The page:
The fluorine-containing copolymer preferably includes at least one selected from the group consisting of: a copolymer containing the polymerized unit based on tetrafluoroethylene in an amount of 92 to 80% by mass of all polymerized units and the polymerized unit based on hexafluoropropylene in an amount of 8 to 20% by mass of all polymerized units; a copolymer containing the polymerized unit based on tetrafluoroethylene in an amount of 98 to 90% by mass of all polymerized units and the polymerized unit based on a perfluoro(alkyl vinyl ether) in an amount of 2 to 10% by mass of all polymerized units; and a copolymer containing the polymerized unit based on tetrafluoroethylene in an amount of less than 92% by mass to 75% by mass of all polymerized units, the polymerized unit based on hexafluoropropylene in an amount of 8 to 20% by mass of all polymerized units, and the polymerized unit based on a perfluoro(alkyl vinyl ether) in an amount of more than 0% by mass to 5% by mass of all polymerized units.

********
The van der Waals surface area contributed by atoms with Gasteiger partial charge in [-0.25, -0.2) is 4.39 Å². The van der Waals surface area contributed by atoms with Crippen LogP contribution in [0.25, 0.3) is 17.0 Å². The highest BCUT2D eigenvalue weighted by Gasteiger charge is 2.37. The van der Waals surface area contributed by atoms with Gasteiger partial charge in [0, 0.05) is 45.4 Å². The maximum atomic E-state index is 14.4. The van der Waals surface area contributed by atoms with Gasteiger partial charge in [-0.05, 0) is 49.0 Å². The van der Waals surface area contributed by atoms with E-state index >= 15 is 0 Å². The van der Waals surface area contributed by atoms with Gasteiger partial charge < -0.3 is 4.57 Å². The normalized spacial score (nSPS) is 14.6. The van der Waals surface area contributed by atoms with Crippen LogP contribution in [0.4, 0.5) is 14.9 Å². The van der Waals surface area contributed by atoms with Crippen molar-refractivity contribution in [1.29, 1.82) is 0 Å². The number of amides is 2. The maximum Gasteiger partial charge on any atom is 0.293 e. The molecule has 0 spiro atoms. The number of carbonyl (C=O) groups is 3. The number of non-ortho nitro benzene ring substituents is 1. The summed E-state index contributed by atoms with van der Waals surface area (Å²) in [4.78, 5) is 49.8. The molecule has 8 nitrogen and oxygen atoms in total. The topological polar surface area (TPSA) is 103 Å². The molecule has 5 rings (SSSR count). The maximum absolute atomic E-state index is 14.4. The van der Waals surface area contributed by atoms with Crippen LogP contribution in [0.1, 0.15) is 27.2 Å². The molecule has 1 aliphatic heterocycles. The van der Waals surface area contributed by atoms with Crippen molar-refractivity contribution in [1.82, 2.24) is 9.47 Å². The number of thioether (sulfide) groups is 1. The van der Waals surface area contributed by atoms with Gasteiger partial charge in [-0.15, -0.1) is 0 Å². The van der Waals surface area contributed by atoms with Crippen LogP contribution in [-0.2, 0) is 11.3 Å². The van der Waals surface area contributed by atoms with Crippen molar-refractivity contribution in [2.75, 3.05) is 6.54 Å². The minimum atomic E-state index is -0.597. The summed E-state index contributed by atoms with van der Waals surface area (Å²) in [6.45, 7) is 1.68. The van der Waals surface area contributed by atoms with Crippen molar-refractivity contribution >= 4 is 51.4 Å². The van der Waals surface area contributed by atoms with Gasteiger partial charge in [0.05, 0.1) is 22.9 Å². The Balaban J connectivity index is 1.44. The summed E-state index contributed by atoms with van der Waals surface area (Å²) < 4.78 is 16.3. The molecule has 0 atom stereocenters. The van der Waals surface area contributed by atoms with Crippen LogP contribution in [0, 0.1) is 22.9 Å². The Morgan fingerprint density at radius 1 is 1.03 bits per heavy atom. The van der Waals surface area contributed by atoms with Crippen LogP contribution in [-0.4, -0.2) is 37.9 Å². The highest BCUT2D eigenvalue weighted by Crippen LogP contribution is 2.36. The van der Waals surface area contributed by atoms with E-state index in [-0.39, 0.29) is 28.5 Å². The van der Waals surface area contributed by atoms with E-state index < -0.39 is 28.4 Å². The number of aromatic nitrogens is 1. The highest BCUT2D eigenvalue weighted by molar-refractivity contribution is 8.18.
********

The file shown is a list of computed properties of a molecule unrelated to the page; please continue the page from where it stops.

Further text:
The fluorine-containing copolymer preferably has a melt flow rate of 0.1 to 100 g/10 min at 300° C.

In the resin composition, preferably, the polycarbonate resin constitutes a continuous phase and the fluorine-containing copolymer constitutes a dispersed phase.

The dispersed phase preferably has an average particle size of 0.01 to 2.5 μm.

The resin composition preferably has a melt flow rate of 1 to 200 g/10 min at 300° C.

The invention also relates to a molded article formed from the above resin composition, the polycarbonate resin constituting a continuous phase and the fluorine-containing copolymer constituting a dispersed phase, the dispersed phase having an average particle size of 0.01 to 2.5 μm.

Advantageous Effects of Invention

The resin composition of the invention has any of the above structures. Therefore, the resin composition of the invention can have excellent fluidity and can provide a molded article having excellent tensile properties, flexural properties, low-temperature impact resistance, and incombustibility.

DESCRIPTION OF EMBODIMENTS

The invention is described in detail below.